Barton: "I Don't Consider Myself A Historian"
So I imagine it will come as quite a surprise to the Religious Right to learn that Barton does not consider himself to be a historian, as he explained on an episode of "Face to Face" with Oral Roberts University President Mark Rutland:
Barton: I really kind of do a whole lot of all of it, but I don't consider myself a historian because I'm not sure there is such a thing ... So I really don't call myself a historian. I probably know more about history than most folks. I've probably read more history books than most folks, I've read thousands and literally tens of thousands. But I don't consider myself a historian; I just happen to know some things about it.
I don't think anybody can ever be an expert, per se, because in the case of history we have millions of documents at the Library of Congress, at the National Archives. If I've read a million of them, let's say, that's still only one percent of the knowledge that's out there. How can I be an expert with one percent knowledge? I may know more than some other people in this area, but I can't really consider myself a historian or an expert because there is too much left too learn, there is too much still to come to and in that sense I don't look at myself as a historian.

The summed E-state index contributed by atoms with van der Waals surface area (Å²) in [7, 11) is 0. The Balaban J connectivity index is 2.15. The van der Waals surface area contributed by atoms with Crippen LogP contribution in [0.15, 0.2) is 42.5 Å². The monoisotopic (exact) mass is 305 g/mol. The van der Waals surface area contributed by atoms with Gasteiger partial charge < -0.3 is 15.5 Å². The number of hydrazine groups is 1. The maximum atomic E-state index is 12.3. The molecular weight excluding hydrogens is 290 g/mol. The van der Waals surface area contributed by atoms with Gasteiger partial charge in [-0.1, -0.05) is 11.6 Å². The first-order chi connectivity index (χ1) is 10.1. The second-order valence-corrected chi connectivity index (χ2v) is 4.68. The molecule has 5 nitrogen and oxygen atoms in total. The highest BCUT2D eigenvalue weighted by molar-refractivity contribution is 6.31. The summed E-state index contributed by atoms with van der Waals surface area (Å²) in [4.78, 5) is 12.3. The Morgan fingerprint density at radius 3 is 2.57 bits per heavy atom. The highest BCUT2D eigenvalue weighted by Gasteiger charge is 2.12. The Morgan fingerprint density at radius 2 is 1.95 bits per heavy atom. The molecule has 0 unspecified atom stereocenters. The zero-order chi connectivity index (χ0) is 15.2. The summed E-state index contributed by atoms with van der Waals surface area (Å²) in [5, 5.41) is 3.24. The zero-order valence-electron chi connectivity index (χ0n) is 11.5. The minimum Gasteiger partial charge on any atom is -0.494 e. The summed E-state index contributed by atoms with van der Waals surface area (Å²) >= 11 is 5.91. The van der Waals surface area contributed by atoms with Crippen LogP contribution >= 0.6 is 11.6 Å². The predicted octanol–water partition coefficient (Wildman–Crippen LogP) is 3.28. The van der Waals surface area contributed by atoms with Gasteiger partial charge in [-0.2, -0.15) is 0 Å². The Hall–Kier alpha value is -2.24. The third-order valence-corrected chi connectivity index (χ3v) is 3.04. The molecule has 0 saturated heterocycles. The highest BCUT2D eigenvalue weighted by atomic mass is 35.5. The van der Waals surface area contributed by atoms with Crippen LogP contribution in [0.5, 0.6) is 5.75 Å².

Um, huh? So nobody can be an expert or a historian because they don't know everything there is to know?
If that is the case, then maybe Barton should stop calling himself both in his official bio:
His exhaustive research has rendered him an expert in historical and constitutional issues and he serves as a consultant to state and federal legislators, has participated in several cases at the Supreme Court, was involved in the development of the History/Social Studies standards for states such as Texas and California, and has helped produce history textbooks now used in schools across the nation.
A national news organization has described him as "America's historian," and Time Magazine called him "a hero to millions - including some powerful politicians. In fact, Time Magazine named him as one of America's 25 most influential evangelicals.
And given this admission, maybe the next time the Texas School Board is looking to overhaul its curriculum, it won't include Barton on its panel of "experts."
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